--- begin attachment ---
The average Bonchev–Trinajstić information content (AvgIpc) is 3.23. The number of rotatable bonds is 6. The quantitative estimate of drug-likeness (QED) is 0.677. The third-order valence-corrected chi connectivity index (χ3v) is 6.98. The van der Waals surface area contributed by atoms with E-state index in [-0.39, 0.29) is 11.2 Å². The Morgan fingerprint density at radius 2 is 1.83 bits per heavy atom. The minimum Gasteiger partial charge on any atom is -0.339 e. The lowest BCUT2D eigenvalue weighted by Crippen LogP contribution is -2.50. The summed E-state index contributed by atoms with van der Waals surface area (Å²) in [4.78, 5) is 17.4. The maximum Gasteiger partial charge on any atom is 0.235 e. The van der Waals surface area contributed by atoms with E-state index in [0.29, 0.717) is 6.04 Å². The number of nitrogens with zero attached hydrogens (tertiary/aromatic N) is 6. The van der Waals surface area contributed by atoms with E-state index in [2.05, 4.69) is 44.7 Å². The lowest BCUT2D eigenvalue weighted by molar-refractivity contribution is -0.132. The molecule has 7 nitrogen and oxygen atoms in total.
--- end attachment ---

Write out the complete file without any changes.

The average Bonchev–Trinajstić information content (AvgIpc) is 3.23. The number of rotatable bonds is 6. The quantitative estimate of drug-likeness (QED) is 0.677. The third-order valence-corrected chi connectivity index (χ3v) is 6.98. The van der Waals surface area contributed by atoms with E-state index in [-0.39, 0.29) is 11.2 Å². The Morgan fingerprint density at radius 2 is 1.83 bits per heavy atom. The minimum Gasteiger partial charge on any atom is -0.339 e. The lowest BCUT2D eigenvalue weighted by Crippen LogP contribution is -2.50. The summed E-state index contributed by atoms with van der Waals surface area (Å²) in [4.78, 5) is 17.4. The maximum Gasteiger partial charge on any atom is 0.235 e. The van der Waals surface area contributed by atoms with E-state index in [0.29, 0.717) is 6.04 Å². The number of nitrogens with zero attached hydrogens (tertiary/aromatic N) is 6. The van der Waals surface area contributed by atoms with E-state index in [2.05, 4.69) is 44.7 Å². The lowest BCUT2D eigenvalue weighted by molar-refractivity contribution is -0.132. The molecule has 7 nitrogen and oxygen atoms in total.